It’s not just the once-young guns simplifying and looking more grown-up. On one blog, I saw a great comment from a poster: “It’s like these companies have finally gotten out of their wild college party years and are trying to be mature adults now.” Interestingly, “these companies” he was talking about were not Internet startups, but mature brands like Nickelodeon and Pepsi.
We see longstanding global brands taking the reductionist route to very distinctive logotypes, cleaning up lines and removing bounding boxes; sometimes losing their symbols altogether. Many major rebrands are refreshes and “housecleanings;” essentially just a simplification of the existing brand identity. These mature brands want not just a rejuvenating facelift, but the holy grail of becoming iconic.
(6) We’re getting wiser about web.
I think we’re moving beyond the millennial influence of “web design first.” As the influence of our company’s websites grew, many started to think of their brand in web terms first. While fundamentally important, few companies’ websites are their brand. So brand platforms got upended as people tried to harness the power of the web and their online presence by designing their websites first and reverse-engineering their brands and logos. It was the cart before the horse.
Don’t get me wrong; there are excellent digital agencies that are doing true brand strategy and brand identity design. But an awful lot of the current challenges came from companies saying, “Can’t you just do a new logo, too?” to their web developer. You honestly think they were going to say, “no?”
The fascinating thing to me in this arena of web being a big driver of branding, is that the current focus on mobile and responsive web design is typically influencing things to be even simpler, “flatter,” and more modular to accommodate all of the breakpoints, scaling, and adaptability required. For many of us this “new” trend in web design toward simplicity is a huge relief…much like the “current web trends for 2013” toward typography and white space, as well as minimalist pages and big photography. Sounds like classic design principles to me.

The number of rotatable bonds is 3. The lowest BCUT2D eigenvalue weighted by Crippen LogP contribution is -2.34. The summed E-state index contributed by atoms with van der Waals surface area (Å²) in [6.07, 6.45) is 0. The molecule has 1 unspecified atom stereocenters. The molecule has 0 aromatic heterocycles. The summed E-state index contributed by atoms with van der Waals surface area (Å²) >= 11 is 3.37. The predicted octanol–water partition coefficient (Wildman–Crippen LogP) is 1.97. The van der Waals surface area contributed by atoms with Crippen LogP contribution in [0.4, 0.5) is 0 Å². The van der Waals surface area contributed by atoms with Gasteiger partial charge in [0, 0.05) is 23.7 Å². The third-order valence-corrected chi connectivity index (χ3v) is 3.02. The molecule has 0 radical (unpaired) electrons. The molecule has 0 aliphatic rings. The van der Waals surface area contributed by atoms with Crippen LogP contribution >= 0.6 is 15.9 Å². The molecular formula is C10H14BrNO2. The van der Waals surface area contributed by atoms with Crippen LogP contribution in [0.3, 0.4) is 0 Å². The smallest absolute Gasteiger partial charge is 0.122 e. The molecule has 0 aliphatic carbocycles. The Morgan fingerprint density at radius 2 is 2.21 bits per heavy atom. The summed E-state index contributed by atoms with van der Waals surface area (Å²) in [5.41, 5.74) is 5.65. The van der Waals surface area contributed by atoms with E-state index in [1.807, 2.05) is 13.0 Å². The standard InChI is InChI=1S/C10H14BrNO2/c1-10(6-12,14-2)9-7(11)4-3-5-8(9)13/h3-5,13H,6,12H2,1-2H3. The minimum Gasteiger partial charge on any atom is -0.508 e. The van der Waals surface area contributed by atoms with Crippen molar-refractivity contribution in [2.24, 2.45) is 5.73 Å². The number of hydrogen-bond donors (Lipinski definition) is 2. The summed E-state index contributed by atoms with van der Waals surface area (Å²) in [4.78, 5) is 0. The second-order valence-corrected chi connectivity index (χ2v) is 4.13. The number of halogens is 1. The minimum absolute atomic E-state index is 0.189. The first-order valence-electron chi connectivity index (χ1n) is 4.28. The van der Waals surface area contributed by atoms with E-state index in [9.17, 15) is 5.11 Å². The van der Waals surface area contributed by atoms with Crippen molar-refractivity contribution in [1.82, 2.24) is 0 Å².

(7) Digital needs distillation.
Whether it’s responsive web sites, apps, or social media, digital platforms potentially provide richer and deeper content, but they’re frequently doing it on smaller screens and with less “curated,” more user-controlled interfaces. That means you have less control and your logo is jockeying with buttons, icons, and other UI elements. And to play well with others, simpler and stronger is better.
(8) It’s the signature; not the saga.
My personal feeling is also that the 90s focus on brand “storytelling” and, still later, experiential branding influenced or directly caused a lot of logos to go in a more detailed illustrative direction. And this opinion seems to be supported by a lot of other designers and blogs.
The fact is, the logo wasn’t meant to tell the story, as much as to serve as shorthand for all of the knowledge behind it. (More on that in a related post.) As we have even richer and better means of truly telling the backstory (think web-based video and social media) the logo simply needs to symbolize it and encompass it; not to try to illustrate it literally. Brand storytelling hasn’t gone anywhere; we’ve just seen that the logo is returning more to its simple and symbolic state, with clear recognition that it’s only one piece of the story.
The Case for Complexity
Even with my penchant for what I call “distilled” logo design, there is still a place in branding and logo design for detailed, illustrative logos and marks. There are aspects of formality, artistry, craftsmanship, intrigue, or playfulness of a brand that may highly recommend or demand it.
The question becomes its essentiality to the brand. Is the complexity meaningful? (To potential customers, not just to you.) What does complexity add to the equation? How is it essential to the business’ value proposition? Can you afford the additional time for potential customers to see and engage with it? Will it be in venues that support that careful consideration or competing out in that oversaturated general media environment?
Complexity can be meaningful. But for the majority of businesses, I think it’s safe to say that intentionally added complexity in a logo is the exception, not the rule.
For some additional practical help, stay tuned for next week’s post, “10 Tips to Simplify Your Logo.”